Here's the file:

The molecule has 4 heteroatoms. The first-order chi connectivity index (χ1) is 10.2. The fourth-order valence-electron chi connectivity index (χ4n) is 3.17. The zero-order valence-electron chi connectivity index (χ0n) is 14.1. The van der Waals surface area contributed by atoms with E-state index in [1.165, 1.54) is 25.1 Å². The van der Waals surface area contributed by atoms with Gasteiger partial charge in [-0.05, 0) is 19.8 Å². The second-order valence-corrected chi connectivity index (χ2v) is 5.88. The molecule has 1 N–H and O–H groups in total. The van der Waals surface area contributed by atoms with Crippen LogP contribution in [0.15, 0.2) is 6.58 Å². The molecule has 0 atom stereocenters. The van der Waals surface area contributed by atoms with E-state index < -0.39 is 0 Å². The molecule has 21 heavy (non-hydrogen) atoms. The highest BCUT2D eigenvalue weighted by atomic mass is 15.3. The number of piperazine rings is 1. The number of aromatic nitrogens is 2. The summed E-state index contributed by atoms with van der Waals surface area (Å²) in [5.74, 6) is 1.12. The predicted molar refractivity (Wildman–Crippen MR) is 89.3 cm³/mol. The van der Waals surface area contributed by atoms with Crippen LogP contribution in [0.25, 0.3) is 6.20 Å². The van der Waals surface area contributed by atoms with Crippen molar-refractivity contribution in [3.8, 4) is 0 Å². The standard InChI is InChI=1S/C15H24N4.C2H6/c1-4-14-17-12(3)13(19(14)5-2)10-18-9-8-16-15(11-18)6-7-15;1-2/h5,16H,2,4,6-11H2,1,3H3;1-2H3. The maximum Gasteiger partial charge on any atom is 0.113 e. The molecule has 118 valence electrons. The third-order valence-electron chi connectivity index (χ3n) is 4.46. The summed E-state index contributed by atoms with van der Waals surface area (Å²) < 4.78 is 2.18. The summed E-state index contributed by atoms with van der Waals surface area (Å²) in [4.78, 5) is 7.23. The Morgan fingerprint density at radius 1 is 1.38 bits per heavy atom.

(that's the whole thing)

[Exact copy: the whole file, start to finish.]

The molecule has 4 heteroatoms. The first-order chi connectivity index (χ1) is 10.2. The fourth-order valence-electron chi connectivity index (χ4n) is 3.17. The zero-order valence-electron chi connectivity index (χ0n) is 14.1. The van der Waals surface area contributed by atoms with E-state index in [1.165, 1.54) is 25.1 Å². The van der Waals surface area contributed by atoms with Gasteiger partial charge in [-0.05, 0) is 19.8 Å². The second-order valence-corrected chi connectivity index (χ2v) is 5.88. The molecule has 1 N–H and O–H groups in total. The van der Waals surface area contributed by atoms with Crippen LogP contribution in [0.15, 0.2) is 6.58 Å². The molecule has 0 atom stereocenters. The van der Waals surface area contributed by atoms with E-state index < -0.39 is 0 Å². The molecule has 21 heavy (non-hydrogen) atoms. The highest BCUT2D eigenvalue weighted by atomic mass is 15.3. The number of piperazine rings is 1. The number of aromatic nitrogens is 2. The summed E-state index contributed by atoms with van der Waals surface area (Å²) in [5.74, 6) is 1.12. The predicted molar refractivity (Wildman–Crippen MR) is 89.3 cm³/mol. The van der Waals surface area contributed by atoms with Crippen LogP contribution in [0.25, 0.3) is 6.20 Å². The van der Waals surface area contributed by atoms with Crippen molar-refractivity contribution in [3.8, 4) is 0 Å². The standard InChI is InChI=1S/C15H24N4.C2H6/c1-4-14-17-12(3)13(19(14)5-2)10-18-9-8-16-15(11-18)6-7-15;1-2/h5,16H,2,4,6-11H2,1,3H3;1-2H3. The maximum Gasteiger partial charge on any atom is 0.113 e. The molecule has 118 valence electrons. The third-order valence-electron chi connectivity index (χ3n) is 4.46. The summed E-state index contributed by atoms with van der Waals surface area (Å²) < 4.78 is 2.18. The summed E-state index contributed by atoms with van der Waals surface area (Å²) in [4.78, 5) is 7.23. The Morgan fingerprint density at radius 1 is 1.38 bits per heavy atom.